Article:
U.S. consumer prices recorded their largest increase in more than a year in May as costs for a range of goods and services rose, likely easing the Federal Reserve’s concerns that inflation was running too low. The Labor Department said on Tuesday its Consumer Price Index increased 0.4 percent last month, with food prices posting their biggest rise since August 2011.  Economists had expected consumer prices to rise only 0.2 percent,

In the 12 months through May, consumer prices increased 2.1 percent, the biggest gain since October 2012. That followed a 2.0 percent rise in the period through April, marking the first back-to-back months in which the year-on-year CPI had risen at least 2 percent since early 2012.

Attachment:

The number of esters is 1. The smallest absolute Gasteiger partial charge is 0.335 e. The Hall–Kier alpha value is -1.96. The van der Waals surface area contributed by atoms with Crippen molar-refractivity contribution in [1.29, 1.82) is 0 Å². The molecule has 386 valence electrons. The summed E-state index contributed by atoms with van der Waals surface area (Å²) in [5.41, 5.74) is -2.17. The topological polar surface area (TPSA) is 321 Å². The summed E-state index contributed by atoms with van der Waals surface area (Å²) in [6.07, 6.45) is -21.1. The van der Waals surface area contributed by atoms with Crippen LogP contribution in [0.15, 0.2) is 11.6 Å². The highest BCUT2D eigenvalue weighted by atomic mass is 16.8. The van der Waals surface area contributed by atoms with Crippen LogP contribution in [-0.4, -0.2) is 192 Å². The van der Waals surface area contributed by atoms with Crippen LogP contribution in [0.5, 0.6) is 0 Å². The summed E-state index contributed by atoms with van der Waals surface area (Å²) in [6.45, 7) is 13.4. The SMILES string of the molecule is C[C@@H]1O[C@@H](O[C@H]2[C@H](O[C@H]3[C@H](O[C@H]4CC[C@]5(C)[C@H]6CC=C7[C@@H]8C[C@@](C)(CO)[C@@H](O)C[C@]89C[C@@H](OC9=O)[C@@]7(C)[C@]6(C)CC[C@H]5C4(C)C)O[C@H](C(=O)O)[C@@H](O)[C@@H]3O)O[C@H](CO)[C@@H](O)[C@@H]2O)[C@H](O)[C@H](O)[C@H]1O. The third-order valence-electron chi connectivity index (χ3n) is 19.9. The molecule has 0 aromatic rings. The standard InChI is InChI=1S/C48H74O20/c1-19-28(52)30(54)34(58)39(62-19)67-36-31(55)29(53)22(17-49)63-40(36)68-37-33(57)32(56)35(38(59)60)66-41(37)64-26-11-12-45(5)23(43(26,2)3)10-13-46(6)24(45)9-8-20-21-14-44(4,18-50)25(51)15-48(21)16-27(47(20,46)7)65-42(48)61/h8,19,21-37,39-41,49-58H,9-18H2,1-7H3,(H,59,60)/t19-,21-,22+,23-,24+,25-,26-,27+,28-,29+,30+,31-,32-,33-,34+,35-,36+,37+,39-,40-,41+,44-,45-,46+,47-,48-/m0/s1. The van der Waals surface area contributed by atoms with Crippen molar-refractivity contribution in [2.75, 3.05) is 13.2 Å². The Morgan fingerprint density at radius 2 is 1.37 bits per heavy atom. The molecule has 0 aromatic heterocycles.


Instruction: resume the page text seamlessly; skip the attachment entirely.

Food prices increased 0.5 percent in May, the fifth consecutive monthly increase. There were also increases in prices for gasoline and electricity.  Within the core CPI, the cost of rents, medical care, apparel and new cars all rose, and airline fares recorded their largest gain since July 1999.